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HOW TO MATCH DIAGONAL SEAMS
One of the techniques that can bring us more headaches, when assembling the top of a quilt, is how to match diagonal seams. Matching these seams and making the lines coincide in the same point, is the typical detail that makes our quilt look much better finished.
With practice, and after many unsuccessful attempts, the technique that works best for me and gives the best results, is the one that I teach you below. It is a very simple technique to apply and although it seems that it takes a long time to place the pins, in the end the result is worth it, since you avoid having to unpick, which is something that I think we all hate more or less.
In this specific case, the Flor pattern, when we have to sew the rows together, we have several diagonal seams in the hexagons of one row that we need to match with the seams of the strips of the next row. IMG 1.
To do this, we face the rows right sides together, aligning the edges. IMG 2.
We fold 1/4 ” the edge of the top row IMG 3, which is the seam allowance we are using, and press with our fingers to make a crease.
We reposition the piece until the points coincide, as seen in the IMG 4.
Pin to secure, just where the crease of the 1/4″ we have made. IMG 5.
We lift the fabric a little to check that the pin goes right through the seam line of the bottom layer. IMG 6.
We repeat the process with the other seam. IMG 7.
Sew with a 1/4 ” seam allowance along the edge, checking that the needle goes right where we have pierced the fabric with the pin. IMG 8.
Open the piece and check that the seams match perfectly. IMG 9 & 10.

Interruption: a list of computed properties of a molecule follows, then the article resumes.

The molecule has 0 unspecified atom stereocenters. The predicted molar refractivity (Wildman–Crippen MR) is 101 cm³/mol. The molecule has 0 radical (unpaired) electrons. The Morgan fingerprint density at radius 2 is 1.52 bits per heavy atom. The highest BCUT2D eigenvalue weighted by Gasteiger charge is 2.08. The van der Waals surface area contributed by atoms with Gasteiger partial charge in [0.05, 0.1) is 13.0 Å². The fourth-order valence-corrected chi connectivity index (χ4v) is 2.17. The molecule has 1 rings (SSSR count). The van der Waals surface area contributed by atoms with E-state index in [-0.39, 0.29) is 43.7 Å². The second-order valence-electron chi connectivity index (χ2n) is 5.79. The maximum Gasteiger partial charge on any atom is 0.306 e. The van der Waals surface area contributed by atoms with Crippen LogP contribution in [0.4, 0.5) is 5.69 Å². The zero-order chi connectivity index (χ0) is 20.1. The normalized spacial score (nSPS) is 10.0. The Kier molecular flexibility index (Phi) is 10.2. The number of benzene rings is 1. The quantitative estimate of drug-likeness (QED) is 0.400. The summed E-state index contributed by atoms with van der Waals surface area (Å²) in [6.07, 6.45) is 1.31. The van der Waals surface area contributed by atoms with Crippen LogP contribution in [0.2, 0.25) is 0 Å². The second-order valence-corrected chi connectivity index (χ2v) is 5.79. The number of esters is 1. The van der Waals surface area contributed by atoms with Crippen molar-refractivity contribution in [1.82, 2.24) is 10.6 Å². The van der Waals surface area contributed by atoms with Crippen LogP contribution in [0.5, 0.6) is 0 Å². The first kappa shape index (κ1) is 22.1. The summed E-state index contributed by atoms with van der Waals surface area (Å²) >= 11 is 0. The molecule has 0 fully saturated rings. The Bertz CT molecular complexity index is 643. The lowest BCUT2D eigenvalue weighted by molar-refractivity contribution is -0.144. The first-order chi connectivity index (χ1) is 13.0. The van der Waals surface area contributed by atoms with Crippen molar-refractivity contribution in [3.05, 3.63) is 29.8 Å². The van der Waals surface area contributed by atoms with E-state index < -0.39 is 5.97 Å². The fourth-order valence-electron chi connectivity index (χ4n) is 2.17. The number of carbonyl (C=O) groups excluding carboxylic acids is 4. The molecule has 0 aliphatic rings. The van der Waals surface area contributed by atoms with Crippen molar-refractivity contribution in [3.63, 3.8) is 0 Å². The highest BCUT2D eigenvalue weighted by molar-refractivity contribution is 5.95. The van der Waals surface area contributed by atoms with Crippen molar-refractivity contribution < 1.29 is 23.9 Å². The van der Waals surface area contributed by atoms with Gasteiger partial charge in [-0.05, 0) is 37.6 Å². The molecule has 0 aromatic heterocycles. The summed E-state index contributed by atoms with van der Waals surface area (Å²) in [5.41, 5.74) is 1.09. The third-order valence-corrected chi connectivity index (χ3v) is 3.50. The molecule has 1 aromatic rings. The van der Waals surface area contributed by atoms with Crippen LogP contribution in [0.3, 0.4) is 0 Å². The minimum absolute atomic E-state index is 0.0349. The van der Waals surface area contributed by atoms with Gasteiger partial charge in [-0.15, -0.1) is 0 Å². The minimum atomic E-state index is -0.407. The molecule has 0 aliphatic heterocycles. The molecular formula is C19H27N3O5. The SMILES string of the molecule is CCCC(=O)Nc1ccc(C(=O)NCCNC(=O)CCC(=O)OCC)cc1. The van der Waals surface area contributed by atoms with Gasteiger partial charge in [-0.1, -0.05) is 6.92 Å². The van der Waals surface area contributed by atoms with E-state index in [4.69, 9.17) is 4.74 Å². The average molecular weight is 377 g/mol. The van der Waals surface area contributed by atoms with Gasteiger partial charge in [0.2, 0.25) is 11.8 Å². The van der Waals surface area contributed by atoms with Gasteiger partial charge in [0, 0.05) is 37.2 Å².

This technique can be applied to any pattern. It also helps you match straight lines, and it will prevent you from having to unstitch countless times because the lines do not match.
And you, do you have any trick on how to marry diagonal seams? Has this post been useful? Leave me your ideas and opinions in the comments!
How to make FPP Xmas pennants
MAKING A CHRISTMAS STOCKING
Materials Exterior fabric: two, 11½” × 18½” rectangles Lining fabric: two, 11½” × 18½” rectangles Batting (optional). I recommend using a low loft batting. One, 11½” × 18½” rectangle Holder: One, 2½” × 6″ rectangle Thread, scissors Template. You’ll find the links for the PDF files below Files Instructions First of all, print out the …
QUILTED OVEN MITT
Sewing an oven mitt has been my first sewing project. When I started sewing eight months ago, before I started making quilts, I made small crafts, like this one that I will explain to you how to do. The good thing about making your own oven mitts is that you can customize them so that, …
CONNECTED STRIPES – WEEK 4
For this sew-along I’ve made a mini quilt to practice my skinny strips sewing and to show you the importance of the scant 1/4″ seam allowance.